RFID Passports Revisited

I've written about RFID and passports before, but have let most of the recent news about its interaction with the new biometric passport standards slip. But I can't pass up the latest tidbit.

The problem with RFID in general is that you can't make reasoned arguments against it without sounding like a kook that is afraid of black helicopters and mind probes. The thing is, that there really are some serious issues raised by the widespread adoption of RFID that simply are not possible if simpler (and cheaper, and more suited to the application) technologies like 2D barcode are used instead.

In short, the advantage of RFID is that the tag's information can be retrieved without the operator needing to actually see the tag. The disadvantage of RFID is that the tag's information can be retrieved without the operator needing to actually see the tag. But that actually isn't the reason for today's bit of ranting.

The ICAO is the agency of the UN that sets standards for passports, which are generally adopted by the member nations, including the US. The ICAO established a standard requiring that passports carry biometric information about the holder in addition to the usual date of birth, full name, and issuing country which is about all the information that passports classically carry.

Apparently, a typical bit of biometric info to include is an image of a fingerprint. Rather than storing an encoded hash of a matching print that would require a border checkpoint to use an equivalent (usually patented if not trade secret) technology to match a bearer's print, someone chose to store a simple image of the print. Since it is important to use as little space as possible to store the image, JPEG2000 is used to compress a photograph of the fingerprint. If you are going to store a fingerprint in a document with a hoped-for lifetime of 10 years, that is all reasonable.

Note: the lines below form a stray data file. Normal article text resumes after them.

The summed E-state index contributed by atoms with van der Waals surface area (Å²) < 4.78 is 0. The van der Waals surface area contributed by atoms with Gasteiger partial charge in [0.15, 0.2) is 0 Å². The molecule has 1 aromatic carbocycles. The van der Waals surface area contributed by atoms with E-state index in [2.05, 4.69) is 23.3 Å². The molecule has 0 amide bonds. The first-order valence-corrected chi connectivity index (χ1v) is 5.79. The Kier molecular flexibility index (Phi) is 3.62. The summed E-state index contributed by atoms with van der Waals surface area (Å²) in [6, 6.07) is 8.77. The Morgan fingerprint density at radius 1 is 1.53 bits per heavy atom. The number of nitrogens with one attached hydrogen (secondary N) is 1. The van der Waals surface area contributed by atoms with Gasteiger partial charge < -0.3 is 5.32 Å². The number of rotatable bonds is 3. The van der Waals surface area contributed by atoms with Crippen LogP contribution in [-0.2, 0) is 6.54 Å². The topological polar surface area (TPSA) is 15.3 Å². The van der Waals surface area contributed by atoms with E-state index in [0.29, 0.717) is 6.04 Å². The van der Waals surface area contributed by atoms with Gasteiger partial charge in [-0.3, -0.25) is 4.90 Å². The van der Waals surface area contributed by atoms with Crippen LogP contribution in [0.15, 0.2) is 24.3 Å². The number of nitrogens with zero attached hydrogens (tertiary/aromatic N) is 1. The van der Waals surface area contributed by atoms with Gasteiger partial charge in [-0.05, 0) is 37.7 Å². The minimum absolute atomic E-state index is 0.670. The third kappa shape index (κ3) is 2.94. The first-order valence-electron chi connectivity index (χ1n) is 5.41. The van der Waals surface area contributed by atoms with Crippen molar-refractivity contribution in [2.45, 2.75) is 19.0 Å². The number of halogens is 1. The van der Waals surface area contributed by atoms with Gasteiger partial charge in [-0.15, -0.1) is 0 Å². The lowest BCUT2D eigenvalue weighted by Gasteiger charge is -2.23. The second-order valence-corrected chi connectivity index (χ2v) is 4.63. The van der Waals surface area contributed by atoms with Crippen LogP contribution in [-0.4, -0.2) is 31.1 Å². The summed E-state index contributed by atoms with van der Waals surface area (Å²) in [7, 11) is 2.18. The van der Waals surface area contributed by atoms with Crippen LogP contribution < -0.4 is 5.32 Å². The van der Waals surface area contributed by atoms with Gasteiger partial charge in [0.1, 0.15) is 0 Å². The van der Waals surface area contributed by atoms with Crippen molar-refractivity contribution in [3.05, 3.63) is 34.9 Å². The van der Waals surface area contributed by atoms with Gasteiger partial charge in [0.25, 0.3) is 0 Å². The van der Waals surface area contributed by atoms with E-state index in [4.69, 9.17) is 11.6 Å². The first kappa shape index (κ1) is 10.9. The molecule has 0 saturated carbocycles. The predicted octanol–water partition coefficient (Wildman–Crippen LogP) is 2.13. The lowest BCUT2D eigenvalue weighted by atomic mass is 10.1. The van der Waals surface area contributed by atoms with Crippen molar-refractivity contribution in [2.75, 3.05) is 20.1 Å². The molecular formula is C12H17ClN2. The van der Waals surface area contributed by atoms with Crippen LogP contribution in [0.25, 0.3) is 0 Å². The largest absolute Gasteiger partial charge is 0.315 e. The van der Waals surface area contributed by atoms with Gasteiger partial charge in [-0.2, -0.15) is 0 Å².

Unfortunately, the makers of the passport readers all appear to have used JPEG2000 implementations that have some (or all) source code in common. In particular, there is a known bug in the JPEG2000 implementation that makes it vulnerable to a buffer overrun attack.

A determined individual demonstrated recently that he was able to use off-the-shelf technology to clone a copy of a passport's RFID chip. That is bad enough. But his latest revelation is worse: he was able to modify his cloned copy of a passport's otherwise valid RFID tag to include a fingerprint picture that exercises a known buffer overrun attack on JPEG2000. That tag has been demonstrated to crash every passport reader it has touched.

Today's attack is just a denial of service. The passport station would be crashed, and under normal conditions it could be restarted relatively easily and wouldn't crash again until another bad passport was brought through. (Of course the fiasco at LAX the other day involving 10000 people stuck on the tarmac outside of the customs barrier for as much as seven hours could be the result of that denial, especially if the official reaction to such a crash was institutionally stupid.)

But one of the better ways to inject code of the attacker's own choosing into a device is to carefully craft a buffer overrun attack so that rather than crashing the targeted system, it actually takes it over. At that point, you have code provided by an attacker running inside a passport terminal. These terminals are networked, and it is not inconceivable that such an attack could have effects that are both subtle and far reaching.... I'll let you fill in your own risks from that point.

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